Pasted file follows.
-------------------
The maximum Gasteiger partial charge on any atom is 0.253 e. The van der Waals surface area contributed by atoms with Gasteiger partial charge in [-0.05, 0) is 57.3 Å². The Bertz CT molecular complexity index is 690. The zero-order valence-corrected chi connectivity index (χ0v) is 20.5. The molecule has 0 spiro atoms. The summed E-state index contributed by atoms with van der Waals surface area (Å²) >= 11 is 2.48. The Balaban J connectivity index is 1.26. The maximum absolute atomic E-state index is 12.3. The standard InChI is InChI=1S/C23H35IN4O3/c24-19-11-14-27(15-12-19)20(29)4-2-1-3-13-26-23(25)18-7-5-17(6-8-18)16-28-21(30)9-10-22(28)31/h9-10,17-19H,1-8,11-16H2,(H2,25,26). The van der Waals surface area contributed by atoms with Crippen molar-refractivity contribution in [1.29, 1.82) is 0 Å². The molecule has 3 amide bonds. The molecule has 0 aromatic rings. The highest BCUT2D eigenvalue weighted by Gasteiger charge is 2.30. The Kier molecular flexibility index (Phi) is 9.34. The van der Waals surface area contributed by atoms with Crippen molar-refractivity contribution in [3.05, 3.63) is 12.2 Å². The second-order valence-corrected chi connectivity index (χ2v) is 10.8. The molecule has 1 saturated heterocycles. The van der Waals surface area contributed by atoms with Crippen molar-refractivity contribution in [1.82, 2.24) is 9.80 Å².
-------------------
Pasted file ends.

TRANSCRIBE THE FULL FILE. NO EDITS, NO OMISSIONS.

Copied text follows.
The maximum Gasteiger partial charge on any atom is 0.253 e. The van der Waals surface area contributed by atoms with Gasteiger partial charge in [-0.05, 0) is 57.3 Å². The Bertz CT molecular complexity index is 690. The zero-order valence-corrected chi connectivity index (χ0v) is 20.5. The molecule has 0 spiro atoms. The summed E-state index contributed by atoms with van der Waals surface area (Å²) >= 11 is 2.48. The Balaban J connectivity index is 1.26. The maximum absolute atomic E-state index is 12.3. The standard InChI is InChI=1S/C23H35IN4O3/c24-19-11-14-27(15-12-19)20(29)4-2-1-3-13-26-23(25)18-7-5-17(6-8-18)16-28-21(30)9-10-22(28)31/h9-10,17-19H,1-8,11-16H2,(H2,25,26). The van der Waals surface area contributed by atoms with Crippen molar-refractivity contribution in [1.29, 1.82) is 0 Å². The molecule has 3 amide bonds. The molecule has 0 aromatic rings. The highest BCUT2D eigenvalue weighted by Gasteiger charge is 2.30. The Kier molecular flexibility index (Phi) is 9.34. The van der Waals surface area contributed by atoms with Crippen molar-refractivity contribution in [3.05, 3.63) is 12.2 Å². The second-order valence-corrected chi connectivity index (χ2v) is 10.8. The molecule has 1 saturated heterocycles. The van der Waals surface area contributed by atoms with Crippen molar-refractivity contribution in [1.82, 2.24) is 9.80 Å².